"If we manage to build it well in the Czech Republic—and so far, the first steps look very promising—then we're able to replicate it abroad, even if we don't own all the pieces of the system ourselves."

On investing in Europe, which some investors see as a region with fewer opportunities and too much regulation:

"From a macroeconomic perspective, it's certainly not the most exciting place in the world right now. But historically, people have created value and made money everywhere, regardless of the macro. Nobody then could have made money in Japan in the last 20 years. For us, it's more about understanding the Czech and European environment, we feel at home here, and it's certainly a more predictable environment than, say, Asian markets."

About Home Credit, where only assets in China, Kazakhstan, the Czech Republic and Slovakia remain:

"Czech and Slovak Home Credit is now part of Air Bank, which means that we aren't considering any sale there. On the contrary, we've been buying up Cetelem's client base in Slovakia."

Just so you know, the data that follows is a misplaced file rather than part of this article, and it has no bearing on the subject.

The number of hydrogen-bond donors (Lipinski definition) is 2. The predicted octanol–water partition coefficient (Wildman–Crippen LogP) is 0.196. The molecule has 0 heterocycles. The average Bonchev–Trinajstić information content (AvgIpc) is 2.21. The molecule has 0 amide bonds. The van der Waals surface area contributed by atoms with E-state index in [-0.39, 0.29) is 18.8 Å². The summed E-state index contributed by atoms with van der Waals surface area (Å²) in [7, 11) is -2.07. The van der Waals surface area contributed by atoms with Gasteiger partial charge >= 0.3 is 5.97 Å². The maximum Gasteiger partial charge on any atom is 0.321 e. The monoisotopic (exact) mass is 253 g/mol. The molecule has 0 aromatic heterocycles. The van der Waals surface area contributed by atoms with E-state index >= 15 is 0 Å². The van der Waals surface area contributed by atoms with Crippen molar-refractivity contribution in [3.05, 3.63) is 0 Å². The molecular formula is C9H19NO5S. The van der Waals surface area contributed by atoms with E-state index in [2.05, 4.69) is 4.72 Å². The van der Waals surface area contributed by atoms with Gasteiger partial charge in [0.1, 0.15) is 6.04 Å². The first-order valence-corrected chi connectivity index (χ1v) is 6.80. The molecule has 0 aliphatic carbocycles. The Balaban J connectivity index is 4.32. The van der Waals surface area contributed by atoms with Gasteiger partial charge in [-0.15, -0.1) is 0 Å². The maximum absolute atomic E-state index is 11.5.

"Kazakhstan remains and China is still operating. In China, we're in constant talks toward a sale, but the regulatory process there is so complicated that it takes years to get a deal approved. So, yes, we have specific bidders, if we can get the approval, we'll sell China as we declared. If you look at the weight of China in our assets, it's minimal."

"Home Credit in Kazakhstan recorded a major increase in profits last year, and this year, profits are likely to grow even more. The bank is doing very well there. However, our declarations about other markets in Asia are in place —we have a long-term intention to exit. But we're certainly not in a panic that we need to flee quickly. Some discussions are going on, and if an interesting opportunity comes up, we'll discuss it."